Sunday, February 22, 2015

Look who's honking

One Saturday morning, I spotted a piece of article lying on top of the car that just pulled up in front of my car. As I followed behind the car, I pressed my car horn to get the attention of the driver but the driver kept on going and seemed to have picked up some speed . Then just as I had hoped for, the traffic lights turned red and the car had to come a halt at the junction. The driver completely ignored my honking. When I tried to get into the lane besides the car, the driver made way for me. It was apparent that the driver might have mistaken me as some aggressive driver who was just trying to get ahead. Finally I pulled up beside the driver who turned out to be a lady and reluctantly she turned to look at me when I wound down my car window. I could not bear the thought that the article might drop off her car along the way and the person would be wondering what had happened to the article. Perhaps the person deserved to lose the thing but since I was so close to getting across the message, I was not going to give up. I was just simply amazed that the person could be so intimidated by my honking without even looking to see who and why I had been honking.

When we recall about the occasions  how we  have been forgetful and careless, these incidents are hilarious with hindsight. As one gets older, one experiences memory lapses and it is probably due to aging. There are also times when we misplace things because we are pre-occupied and not paying attention. Sometimes I find it burdensome to keep unhappy memories so I try to master the art of forgetting certain unpleasant incidences. It  is not easy to forget and move on as these unhappy memories have a tendency to cling on like leeches. We choose to remember what we want to remember but  when one cannot remember what he or she wants to remember, memory loss becomes a grave concern. Alzheimer disease accounts for one of the major causes for  dementia and  since memories form an integral part of a person, it is definitely tragic when one suffers memory loss.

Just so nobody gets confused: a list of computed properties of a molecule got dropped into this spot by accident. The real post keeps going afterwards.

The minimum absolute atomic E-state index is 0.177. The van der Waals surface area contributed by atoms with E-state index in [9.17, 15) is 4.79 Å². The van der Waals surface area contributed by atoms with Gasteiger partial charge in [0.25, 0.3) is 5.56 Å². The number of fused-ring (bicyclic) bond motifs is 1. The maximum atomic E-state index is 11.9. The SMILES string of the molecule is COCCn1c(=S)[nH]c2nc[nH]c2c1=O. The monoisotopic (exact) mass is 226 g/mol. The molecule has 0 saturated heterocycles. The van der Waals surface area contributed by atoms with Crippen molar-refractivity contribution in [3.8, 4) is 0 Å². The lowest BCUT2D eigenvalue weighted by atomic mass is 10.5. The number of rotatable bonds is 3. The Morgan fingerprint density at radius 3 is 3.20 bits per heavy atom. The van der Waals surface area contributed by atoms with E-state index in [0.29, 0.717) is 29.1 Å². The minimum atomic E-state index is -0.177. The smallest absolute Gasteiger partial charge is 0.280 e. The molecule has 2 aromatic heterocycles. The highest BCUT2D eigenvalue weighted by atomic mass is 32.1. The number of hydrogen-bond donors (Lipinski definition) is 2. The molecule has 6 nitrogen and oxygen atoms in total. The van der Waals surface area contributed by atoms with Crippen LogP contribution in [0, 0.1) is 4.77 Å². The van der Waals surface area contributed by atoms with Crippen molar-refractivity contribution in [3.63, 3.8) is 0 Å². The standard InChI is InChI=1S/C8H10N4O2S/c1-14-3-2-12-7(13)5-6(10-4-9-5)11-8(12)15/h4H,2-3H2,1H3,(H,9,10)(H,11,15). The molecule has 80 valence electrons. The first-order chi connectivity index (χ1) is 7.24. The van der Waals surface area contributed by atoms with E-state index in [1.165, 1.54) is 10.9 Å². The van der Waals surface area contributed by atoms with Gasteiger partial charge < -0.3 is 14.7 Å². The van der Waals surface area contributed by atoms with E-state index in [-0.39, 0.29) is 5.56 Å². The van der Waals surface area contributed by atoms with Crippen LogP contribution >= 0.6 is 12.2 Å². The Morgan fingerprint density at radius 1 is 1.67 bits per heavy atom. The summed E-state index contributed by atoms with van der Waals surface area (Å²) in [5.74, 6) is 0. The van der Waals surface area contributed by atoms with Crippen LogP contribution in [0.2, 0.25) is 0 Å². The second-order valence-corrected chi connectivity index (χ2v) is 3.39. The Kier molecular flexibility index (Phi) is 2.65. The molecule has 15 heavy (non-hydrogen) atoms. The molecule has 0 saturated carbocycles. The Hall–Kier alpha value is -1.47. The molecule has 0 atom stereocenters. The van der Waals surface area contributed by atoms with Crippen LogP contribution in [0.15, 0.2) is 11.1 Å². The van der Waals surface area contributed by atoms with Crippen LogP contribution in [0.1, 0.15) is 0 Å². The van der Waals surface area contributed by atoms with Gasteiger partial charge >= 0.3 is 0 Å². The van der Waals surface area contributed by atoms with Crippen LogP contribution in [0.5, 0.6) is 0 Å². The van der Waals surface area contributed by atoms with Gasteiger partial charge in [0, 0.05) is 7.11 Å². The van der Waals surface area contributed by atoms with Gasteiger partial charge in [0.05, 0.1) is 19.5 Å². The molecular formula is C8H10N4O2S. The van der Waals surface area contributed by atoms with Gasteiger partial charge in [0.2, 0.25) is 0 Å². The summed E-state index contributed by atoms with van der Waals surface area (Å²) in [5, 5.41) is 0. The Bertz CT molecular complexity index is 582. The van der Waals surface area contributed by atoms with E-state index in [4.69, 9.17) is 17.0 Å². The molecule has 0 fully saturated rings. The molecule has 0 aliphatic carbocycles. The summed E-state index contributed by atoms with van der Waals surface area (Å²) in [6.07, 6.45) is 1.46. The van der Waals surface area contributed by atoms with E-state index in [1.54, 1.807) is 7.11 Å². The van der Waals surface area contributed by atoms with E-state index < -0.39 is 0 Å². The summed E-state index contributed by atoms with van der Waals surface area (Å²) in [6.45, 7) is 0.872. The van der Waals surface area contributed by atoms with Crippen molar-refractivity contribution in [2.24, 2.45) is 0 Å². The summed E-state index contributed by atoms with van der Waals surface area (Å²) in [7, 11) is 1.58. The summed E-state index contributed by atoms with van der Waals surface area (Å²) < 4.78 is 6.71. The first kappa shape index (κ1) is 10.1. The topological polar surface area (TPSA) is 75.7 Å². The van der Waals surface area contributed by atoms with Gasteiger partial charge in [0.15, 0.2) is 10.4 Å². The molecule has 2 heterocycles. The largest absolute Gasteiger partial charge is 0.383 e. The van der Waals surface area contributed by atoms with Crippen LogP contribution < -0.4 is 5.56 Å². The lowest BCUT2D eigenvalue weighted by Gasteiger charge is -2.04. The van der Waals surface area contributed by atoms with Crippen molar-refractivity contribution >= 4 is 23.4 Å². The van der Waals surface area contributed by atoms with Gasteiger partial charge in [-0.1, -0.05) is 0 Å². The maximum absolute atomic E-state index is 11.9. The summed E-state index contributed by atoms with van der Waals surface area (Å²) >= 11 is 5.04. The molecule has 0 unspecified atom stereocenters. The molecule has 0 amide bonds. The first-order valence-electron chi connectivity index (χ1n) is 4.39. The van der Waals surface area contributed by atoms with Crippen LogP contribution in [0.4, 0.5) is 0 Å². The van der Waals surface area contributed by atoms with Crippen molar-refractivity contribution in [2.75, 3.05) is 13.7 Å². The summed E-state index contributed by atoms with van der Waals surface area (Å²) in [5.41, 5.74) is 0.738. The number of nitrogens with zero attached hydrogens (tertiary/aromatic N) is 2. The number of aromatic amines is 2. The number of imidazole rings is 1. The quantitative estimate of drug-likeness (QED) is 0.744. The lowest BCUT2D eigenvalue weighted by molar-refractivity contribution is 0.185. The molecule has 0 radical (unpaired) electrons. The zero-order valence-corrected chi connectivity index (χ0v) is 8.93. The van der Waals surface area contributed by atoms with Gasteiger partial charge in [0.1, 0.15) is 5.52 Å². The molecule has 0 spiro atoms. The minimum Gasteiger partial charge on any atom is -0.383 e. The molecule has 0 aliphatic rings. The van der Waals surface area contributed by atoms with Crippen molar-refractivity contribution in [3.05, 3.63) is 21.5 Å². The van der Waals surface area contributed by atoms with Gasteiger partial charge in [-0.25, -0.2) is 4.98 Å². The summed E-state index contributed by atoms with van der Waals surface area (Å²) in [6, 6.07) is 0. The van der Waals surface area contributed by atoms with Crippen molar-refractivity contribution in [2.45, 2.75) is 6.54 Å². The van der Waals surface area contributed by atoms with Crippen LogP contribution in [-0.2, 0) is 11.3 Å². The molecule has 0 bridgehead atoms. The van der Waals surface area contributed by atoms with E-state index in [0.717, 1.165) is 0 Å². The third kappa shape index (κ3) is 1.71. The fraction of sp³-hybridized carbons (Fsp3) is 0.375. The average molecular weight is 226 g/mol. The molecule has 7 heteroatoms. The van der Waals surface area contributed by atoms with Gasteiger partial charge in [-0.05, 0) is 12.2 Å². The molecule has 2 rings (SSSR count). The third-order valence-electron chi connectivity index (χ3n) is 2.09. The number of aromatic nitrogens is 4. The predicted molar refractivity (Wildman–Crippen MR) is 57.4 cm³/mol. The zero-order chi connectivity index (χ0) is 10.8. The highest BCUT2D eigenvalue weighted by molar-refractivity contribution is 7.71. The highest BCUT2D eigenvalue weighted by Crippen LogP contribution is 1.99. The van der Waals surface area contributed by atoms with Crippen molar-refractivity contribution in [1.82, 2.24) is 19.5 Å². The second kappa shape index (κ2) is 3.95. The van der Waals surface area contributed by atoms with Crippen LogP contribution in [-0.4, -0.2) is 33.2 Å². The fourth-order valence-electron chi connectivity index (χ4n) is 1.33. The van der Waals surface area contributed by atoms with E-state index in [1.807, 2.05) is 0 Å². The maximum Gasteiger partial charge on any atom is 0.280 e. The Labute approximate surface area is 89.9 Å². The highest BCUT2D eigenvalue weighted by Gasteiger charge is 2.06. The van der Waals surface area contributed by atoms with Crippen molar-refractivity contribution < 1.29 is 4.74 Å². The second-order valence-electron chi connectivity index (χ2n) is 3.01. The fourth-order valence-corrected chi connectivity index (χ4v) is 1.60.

At BAFTA this year Julian Moore won the best actress award for her role in Still Alice. When Dr Alice Howland , an ambitious linguistic professor  finds herself  having memory lapses such as losing words in the middle of her lectures and losing  bearing when she goes jogging, she visits a neurologist. When she is diagnosed with the early onset of the dreadful Alzheimer disease, she is devastated and Julian Moore has given the character another one of her best performances.

Boyhood won the best picture at BAFTA this year. Boyhood is interesting in  that the plot is a work in progress and the film has taken literally 12 years to make as the child actors grew into teenagers. All the actors participated in the writing process while the director keeps the general plot intact. The central theme of  Boyhood is  about  coming of age and though the theme is not novel, the plot is compelling indeed.

Both Still Alice and Boyhood are good films that deal with issues in real life and subjects that are realistic.

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